Author Topic: Three Dozen Troops Killed in One Year of Military Aviation Mishaps — Pentagon Response Unclear  (Read 248 times)

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Offline mystery-ak

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Three Dozen Troops Killed in One Year of Military Aviation Mishaps — Pentagon Response Unclear

Kristina Wong13 Feb 202416

At least three dozen service members have been killed in military aviation mishaps in one year — a concerning trend at a time of increasing U.S. tension with Russia, Iran, and China.

Also concerning is that a council at the Pentagon, created in 2022 and aimed at preventing military aviation mishaps, instead discussed motorcycle accidents at a July 2023 meeting.

Meanwhile, over the last 12 months, there have been at least 16 non-combat military aviation mishaps that have led to the deaths of at least 36 service members.

According to reports, these mishaps include:

    On February 6, five Marines were killed on a training mission when their CH-53E Super Stallion helicopter crashed in a mountainous area near San Diego during inclement weather.
    On January 4, an Air Force B-1B Lancer bomber crashed while trying to land at Ellsworth Air Force Base in South Dakota after a training mission, also during bad weather. The four-person crew safely ejected.
    On December 11, an Air Force F-16 fighter jet crashed into the Yellow Sea off South Korea when it experienced an “in-flight emergency” during a training mission. The pilot ejected.
    On November 29, eight airmen were killed when their Air Force CV-22B Osprey helicopter crashed off the coast of Yakushima Island during a training mission.

    On November 20, a U.S. Navy reconnaissance jet crashed into the water off of Oahu, Hawaii, after overshooting the runway at a Marine Corps base in low-visibility and high-wind conditions. There were no casualties.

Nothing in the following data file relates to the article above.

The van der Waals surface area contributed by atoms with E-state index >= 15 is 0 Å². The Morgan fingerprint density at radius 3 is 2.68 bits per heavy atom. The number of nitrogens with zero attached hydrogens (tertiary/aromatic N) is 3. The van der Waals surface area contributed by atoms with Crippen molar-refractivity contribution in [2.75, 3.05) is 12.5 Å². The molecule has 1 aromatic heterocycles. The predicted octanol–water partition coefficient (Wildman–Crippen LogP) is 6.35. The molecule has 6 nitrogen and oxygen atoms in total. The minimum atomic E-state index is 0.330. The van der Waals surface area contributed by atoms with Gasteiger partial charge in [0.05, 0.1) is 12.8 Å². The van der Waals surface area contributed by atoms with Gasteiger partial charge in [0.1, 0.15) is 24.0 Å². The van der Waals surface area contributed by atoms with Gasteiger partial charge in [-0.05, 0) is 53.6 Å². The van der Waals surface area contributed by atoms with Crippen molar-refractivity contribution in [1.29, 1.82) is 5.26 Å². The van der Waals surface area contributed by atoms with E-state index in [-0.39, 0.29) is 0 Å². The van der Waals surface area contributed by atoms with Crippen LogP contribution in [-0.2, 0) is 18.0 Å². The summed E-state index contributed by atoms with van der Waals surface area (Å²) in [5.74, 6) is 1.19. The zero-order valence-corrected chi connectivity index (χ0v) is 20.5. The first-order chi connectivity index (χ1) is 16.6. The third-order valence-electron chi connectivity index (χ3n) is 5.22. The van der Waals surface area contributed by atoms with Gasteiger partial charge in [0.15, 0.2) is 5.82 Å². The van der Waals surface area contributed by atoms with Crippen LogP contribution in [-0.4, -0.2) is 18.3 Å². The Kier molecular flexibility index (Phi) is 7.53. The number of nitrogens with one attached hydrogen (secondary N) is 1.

On November 10, five soldiers were killed when their Army MH-60 Black Hawk helicopter crashed into the Mediterranean Sea after experiencing an “in-flight emergency” during “routine flight training.”
    On September 25, an Air Force F-16 fighter jet was damaged during an “aviation incident” in California.
    On October 18, the belly of a Marine F/A-18C Hornet fighter jet lit into flames after experiencing a “landing gear anomaly” after landing at Marine Corps Air Station Miramar, California, after a training exercise. Emergency personnel responded to the scene.
    On August 27, at least three troops were killed, and at least five were injured when their Marine V-22 Osprey helicopter crashed on a north Australian island during a multinational training exercise.
    On August 25, a Marine was killed after his Marine F/A-18D Hornet crashed near Marine Corps Air Station Miramar in San Diego during a training exercise.
    On June 11, 22 U.S. troops were injured in a helicopter accident in northeastern Syria.
    On May 17, an Air Force F-15D Eagle fighter overran the runway at the Kingsley Field Air National Guard Base in Klamath Falls, Oregon, after conducting routine training. The pilot ejected.
    On April 27, three soldiers were killed, and one was injured after two Army AH-64 Apache helicopters crashed, returning from a training flight at Joint Base Elmendorf-Richardson in Anchorage, Alaska.
    On March 30, nine soldiers were killed when two Army Black Hawk medical evaluation helicopters crashed during a routine nighttime training exercise northeast of Fort Campbell, Kentucky.
    On February 15, 2023, two soldiers were killed when their Army MH-60 Black Hawk helicopter crashed during a training flight in Madison County, Tennessee.
    On February 5, 2023, two soldiers were injured when the Army AH-64D Apache helicopter crashed and rolled over when it was taking off Talkeetna, Alaska. The Apache was headed to Joint Base Elmendorf-Richardson in Anchorage for training and had stopped in Talkeetna to refuel.

The problem is not new to the Pentagon, but it is unclear what it is doing about it.

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Offline Fishrrman

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Fishrrman suggestion:
Get rid of "DEI" -- particularly at the pilot level -- and the situation will probably start improving.